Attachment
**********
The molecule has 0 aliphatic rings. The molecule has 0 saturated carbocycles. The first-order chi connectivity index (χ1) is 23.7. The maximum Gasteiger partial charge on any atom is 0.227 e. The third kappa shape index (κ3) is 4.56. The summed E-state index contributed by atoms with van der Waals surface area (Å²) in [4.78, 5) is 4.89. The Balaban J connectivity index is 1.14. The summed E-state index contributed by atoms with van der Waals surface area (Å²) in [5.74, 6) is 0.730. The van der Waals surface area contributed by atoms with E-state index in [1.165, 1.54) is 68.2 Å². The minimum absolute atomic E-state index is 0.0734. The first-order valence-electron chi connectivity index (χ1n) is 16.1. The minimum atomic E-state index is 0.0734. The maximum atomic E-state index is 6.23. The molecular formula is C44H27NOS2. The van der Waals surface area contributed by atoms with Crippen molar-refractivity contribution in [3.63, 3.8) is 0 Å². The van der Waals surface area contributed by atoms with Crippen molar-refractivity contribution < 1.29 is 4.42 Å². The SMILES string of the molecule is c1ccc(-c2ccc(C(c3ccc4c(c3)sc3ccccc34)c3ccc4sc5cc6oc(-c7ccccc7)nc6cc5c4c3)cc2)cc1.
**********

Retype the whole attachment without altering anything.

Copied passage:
The molecule has 0 aliphatic rings. The molecule has 0 saturated carbocycles. The first-order chi connectivity index (χ1) is 23.7. The maximum Gasteiger partial charge on any atom is 0.227 e. The third kappa shape index (κ3) is 4.56. The summed E-state index contributed by atoms with van der Waals surface area (Å²) in [4.78, 5) is 4.89. The Balaban J connectivity index is 1.14. The summed E-state index contributed by atoms with van der Waals surface area (Å²) in [5.74, 6) is 0.730. The van der Waals surface area contributed by atoms with E-state index in [1.165, 1.54) is 68.2 Å². The minimum absolute atomic E-state index is 0.0734. The first-order valence-electron chi connectivity index (χ1n) is 16.1. The minimum atomic E-state index is 0.0734. The maximum atomic E-state index is 6.23. The molecular formula is C44H27NOS2. The van der Waals surface area contributed by atoms with Crippen molar-refractivity contribution in [3.63, 3.8) is 0 Å². The van der Waals surface area contributed by atoms with Crippen molar-refractivity contribution < 1.29 is 4.42 Å². The SMILES string of the molecule is c1ccc(-c2ccc(C(c3ccc4c(c3)sc3ccccc34)c3ccc4sc5cc6oc(-c7ccccc7)nc6cc5c4c3)cc2)cc1.